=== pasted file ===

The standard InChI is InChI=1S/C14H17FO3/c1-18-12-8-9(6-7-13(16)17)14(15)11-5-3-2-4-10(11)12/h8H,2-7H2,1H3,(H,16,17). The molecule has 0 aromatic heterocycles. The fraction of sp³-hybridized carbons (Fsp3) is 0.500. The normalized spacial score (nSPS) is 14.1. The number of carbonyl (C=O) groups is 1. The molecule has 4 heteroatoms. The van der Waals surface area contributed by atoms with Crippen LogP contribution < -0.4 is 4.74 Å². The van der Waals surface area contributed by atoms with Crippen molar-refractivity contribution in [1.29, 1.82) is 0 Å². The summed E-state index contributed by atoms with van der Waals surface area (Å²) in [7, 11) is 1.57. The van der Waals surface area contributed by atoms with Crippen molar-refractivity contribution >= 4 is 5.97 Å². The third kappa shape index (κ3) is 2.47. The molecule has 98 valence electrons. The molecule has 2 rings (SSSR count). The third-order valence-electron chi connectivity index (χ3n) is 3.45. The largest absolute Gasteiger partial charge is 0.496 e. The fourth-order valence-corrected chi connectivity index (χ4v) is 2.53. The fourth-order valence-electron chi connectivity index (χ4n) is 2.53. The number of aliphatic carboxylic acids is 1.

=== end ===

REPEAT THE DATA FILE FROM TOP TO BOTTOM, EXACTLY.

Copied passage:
The standard InChI is InChI=1S/C14H17FO3/c1-18-12-8-9(6-7-13(16)17)14(15)11-5-3-2-4-10(11)12/h8H,2-7H2,1H3,(H,16,17). The molecule has 0 aromatic heterocycles. The fraction of sp³-hybridized carbons (Fsp3) is 0.500. The normalized spacial score (nSPS) is 14.1. The number of carbonyl (C=O) groups is 1. The molecule has 4 heteroatoms. The van der Waals surface area contributed by atoms with Crippen LogP contribution < -0.4 is 4.74 Å². The van der Waals surface area contributed by atoms with Crippen molar-refractivity contribution in [1.29, 1.82) is 0 Å². The summed E-state index contributed by atoms with van der Waals surface area (Å²) in [7, 11) is 1.57. The van der Waals surface area contributed by atoms with Crippen molar-refractivity contribution >= 4 is 5.97 Å². The third kappa shape index (κ3) is 2.47. The molecule has 98 valence electrons. The molecule has 2 rings (SSSR count). The third-order valence-electron chi connectivity index (χ3n) is 3.45. The largest absolute Gasteiger partial charge is 0.496 e. The fourth-order valence-corrected chi connectivity index (χ4v) is 2.53. The fourth-order valence-electron chi connectivity index (χ4n) is 2.53. The number of aliphatic carboxylic acids is 1.